Posts tagged ‘substance abuse’

OUT OF THE DARKNESS

Hey Nana! Connor’s Story of Love

Written by Toni Nunemaker

This book is a testament to the young life of Connor, a boy who was murdered by another in a playground not far from his home in a trailer park nearby. The memoir is penned by his grandmother, who herself undergoes a transformation because of the crime.

Readers need to be prepared for an emotional roller-coaster as Nana proceeds through a gamut of emotions proceeding from the moment of the crime, the funeral, the criminal investigation, the trial, and the family’s readjustment to a life without the nine-year-old child, who brought so much love into the world.

Nana even learns to understand and accept the grief that Jamarion, the young murderer, and his family experience and the abuse that led up to it. I think the author does an exceptional job of portraying her conflicting emotions as well as the character of the gentle and loving victim, her grandchild, and the special relationship they both shared.

The book is a powerful commentary on abuse, addiction, love, and the way various members of society cope or fail to cope with them. This book is one that will force readers to consider these issues, whether they agree with the author’s ultimate decision in her acceptance and forgiveness. Recommended for young adult and adult readers.

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MAKES A STATEMENT

Home

Written by Brenda Kearns

Home,pic

This novella explores the drawbacks of the foster care system and the emotions of children who are its victims. The author has had first hand experience with the system and presents her story from the point of view of fourteen year old Allie. She and her younger twin siblings, Luke and Madeleine have been ripped away from their mother many times. This time they find themselves on a farm.

Allie is determined to get them back to their urban home. She uses her experience to try to manipulate the system and the social worker. When she finds herself in the care of Jo-Jo and a few other foster children, Allie is flummoxed. While she is determined to get back home as fast as she can, this family’s approach of both tough love and common sense has her baffled. It seems that Allie’s mother is determined to sabotage her efforts because every time she has a chance to show herself a good mother, she proves just the opposite. Finally the day arrives when they have an unsupervised overnight visit with their mother; the children find themselves in trouble again. How will Allie decide to handle it this time?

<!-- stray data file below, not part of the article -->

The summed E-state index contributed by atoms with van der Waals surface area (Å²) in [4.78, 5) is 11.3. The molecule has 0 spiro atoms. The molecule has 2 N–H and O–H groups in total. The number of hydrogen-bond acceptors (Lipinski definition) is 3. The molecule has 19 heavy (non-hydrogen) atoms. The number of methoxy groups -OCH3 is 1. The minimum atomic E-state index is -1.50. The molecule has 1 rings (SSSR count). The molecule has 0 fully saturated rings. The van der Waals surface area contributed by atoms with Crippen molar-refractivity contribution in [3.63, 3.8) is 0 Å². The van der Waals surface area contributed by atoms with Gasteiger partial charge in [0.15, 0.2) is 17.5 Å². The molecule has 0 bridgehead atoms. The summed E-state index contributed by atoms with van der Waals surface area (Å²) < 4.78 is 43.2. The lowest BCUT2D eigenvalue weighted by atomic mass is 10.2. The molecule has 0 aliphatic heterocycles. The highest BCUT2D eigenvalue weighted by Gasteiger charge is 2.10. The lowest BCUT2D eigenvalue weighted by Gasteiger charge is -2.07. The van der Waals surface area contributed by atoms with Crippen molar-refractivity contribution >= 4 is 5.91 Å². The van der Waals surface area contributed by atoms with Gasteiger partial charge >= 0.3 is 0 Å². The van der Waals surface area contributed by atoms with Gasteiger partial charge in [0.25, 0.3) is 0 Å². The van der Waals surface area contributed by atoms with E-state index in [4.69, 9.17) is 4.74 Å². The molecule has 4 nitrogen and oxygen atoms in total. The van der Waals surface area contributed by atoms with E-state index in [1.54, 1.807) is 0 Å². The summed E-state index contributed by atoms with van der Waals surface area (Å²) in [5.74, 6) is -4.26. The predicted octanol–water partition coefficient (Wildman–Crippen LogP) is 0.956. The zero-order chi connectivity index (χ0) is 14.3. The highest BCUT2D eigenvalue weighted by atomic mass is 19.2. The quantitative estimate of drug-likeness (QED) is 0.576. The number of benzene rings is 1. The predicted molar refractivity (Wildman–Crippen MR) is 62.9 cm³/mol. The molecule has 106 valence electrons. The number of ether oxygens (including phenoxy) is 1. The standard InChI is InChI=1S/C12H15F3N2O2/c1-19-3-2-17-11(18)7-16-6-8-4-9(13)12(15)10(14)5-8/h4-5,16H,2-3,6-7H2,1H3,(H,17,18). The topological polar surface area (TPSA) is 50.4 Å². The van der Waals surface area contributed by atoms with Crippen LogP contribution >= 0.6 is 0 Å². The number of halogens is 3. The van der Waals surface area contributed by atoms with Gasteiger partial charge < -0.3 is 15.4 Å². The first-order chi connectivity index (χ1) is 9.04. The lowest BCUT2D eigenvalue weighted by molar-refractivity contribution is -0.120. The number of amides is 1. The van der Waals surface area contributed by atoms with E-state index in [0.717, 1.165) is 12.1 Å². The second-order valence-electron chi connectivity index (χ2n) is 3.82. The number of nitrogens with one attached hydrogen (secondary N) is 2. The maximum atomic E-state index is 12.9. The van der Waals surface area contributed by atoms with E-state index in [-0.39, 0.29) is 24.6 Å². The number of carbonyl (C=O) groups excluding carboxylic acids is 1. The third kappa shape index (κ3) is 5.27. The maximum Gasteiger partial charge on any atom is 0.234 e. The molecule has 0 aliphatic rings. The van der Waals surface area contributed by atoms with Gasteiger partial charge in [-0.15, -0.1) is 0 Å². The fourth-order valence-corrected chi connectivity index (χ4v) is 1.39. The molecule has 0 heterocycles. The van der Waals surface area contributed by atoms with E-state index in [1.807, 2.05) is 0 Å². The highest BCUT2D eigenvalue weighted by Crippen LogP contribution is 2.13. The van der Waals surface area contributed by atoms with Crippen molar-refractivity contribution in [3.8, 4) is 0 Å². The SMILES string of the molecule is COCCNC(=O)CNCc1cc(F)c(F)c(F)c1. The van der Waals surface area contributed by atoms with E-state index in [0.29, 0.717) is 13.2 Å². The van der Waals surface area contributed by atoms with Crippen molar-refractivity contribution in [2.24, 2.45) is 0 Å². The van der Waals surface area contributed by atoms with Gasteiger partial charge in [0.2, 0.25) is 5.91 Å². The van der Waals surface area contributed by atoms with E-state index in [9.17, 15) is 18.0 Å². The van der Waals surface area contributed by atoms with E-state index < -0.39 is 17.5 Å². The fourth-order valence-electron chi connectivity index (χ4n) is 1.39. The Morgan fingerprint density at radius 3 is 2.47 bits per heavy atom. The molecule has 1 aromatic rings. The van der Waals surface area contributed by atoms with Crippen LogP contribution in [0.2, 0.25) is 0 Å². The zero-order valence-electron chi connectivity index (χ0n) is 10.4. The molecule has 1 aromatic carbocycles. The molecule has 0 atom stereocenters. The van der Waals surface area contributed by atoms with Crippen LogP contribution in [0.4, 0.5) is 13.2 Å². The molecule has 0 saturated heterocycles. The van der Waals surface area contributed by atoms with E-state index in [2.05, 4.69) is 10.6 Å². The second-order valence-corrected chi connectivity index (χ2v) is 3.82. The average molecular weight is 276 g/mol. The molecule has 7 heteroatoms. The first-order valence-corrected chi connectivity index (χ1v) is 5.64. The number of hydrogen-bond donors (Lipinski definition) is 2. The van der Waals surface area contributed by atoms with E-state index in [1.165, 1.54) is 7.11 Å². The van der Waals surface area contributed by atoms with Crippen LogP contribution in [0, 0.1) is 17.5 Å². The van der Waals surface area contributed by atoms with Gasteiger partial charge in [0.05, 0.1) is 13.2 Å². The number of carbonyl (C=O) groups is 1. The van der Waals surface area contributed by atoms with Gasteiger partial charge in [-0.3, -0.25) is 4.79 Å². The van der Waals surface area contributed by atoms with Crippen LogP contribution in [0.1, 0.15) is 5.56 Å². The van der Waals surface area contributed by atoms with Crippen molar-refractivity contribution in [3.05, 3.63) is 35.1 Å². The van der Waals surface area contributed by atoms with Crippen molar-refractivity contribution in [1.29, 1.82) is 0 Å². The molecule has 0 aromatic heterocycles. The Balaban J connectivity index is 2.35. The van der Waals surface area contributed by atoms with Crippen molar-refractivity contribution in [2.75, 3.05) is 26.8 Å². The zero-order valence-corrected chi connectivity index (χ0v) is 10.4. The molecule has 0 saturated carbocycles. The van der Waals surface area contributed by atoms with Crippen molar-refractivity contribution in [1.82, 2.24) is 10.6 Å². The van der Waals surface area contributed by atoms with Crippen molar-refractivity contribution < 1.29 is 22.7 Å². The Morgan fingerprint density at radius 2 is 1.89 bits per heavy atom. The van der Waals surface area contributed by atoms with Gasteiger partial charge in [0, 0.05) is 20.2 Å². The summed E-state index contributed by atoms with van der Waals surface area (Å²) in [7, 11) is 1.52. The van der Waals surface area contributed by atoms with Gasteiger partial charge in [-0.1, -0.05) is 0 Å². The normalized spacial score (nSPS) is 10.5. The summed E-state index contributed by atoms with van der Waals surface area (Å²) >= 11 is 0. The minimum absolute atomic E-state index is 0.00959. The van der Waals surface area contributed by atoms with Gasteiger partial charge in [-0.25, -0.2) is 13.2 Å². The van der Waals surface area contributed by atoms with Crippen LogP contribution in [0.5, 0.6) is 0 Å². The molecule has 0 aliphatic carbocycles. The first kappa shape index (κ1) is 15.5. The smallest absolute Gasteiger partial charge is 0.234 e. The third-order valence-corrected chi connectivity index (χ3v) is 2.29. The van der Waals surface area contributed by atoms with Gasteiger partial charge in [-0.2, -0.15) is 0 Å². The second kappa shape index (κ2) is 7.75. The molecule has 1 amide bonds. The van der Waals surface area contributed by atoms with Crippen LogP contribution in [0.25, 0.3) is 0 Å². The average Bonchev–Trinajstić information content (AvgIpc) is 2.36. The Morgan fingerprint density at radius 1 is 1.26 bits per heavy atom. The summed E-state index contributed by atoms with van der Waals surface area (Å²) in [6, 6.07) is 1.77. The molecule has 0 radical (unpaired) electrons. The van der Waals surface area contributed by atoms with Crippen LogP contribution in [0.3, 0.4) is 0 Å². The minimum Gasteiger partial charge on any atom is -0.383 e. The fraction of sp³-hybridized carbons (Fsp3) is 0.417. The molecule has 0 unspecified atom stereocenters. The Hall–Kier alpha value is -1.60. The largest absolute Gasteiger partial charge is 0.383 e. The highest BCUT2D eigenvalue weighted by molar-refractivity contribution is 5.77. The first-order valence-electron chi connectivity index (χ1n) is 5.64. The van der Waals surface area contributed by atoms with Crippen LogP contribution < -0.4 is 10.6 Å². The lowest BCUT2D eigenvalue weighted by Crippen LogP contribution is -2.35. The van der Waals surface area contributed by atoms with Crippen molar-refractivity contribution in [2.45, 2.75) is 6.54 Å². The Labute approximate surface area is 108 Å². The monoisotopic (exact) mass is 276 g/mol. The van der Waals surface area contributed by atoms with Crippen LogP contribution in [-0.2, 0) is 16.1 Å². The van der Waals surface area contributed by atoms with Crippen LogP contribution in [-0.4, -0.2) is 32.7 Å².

This book is both an examination of foster care and a coming of age story. Kearns knows how to develop her characters and pull the heart strings of her readers. At the same time, the touches of humor like Allie falling into cow dung and getting kicked when pretending to understand how to milk a cow take the edge off an otherwise too serious topic. I recommend the book for children ages ten and up. They will find many topics with which to identify as well as being given an opportunity to explore aspects of serious family issues.

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BACK TO THE SOURCE

Creatus (They Exist):The Prequel (Creatus Series)

Written by Carmen DeSousa

Creatus,pic

I grabbed this book as an introduction to the Creatus novel series that I had read about which mixes elements of mystery, romance, suspense and a touch of the supernatural. The action in this prequel takes place fourteen years before Book One and is intended to develop the characters and fill in some gaps in the story line.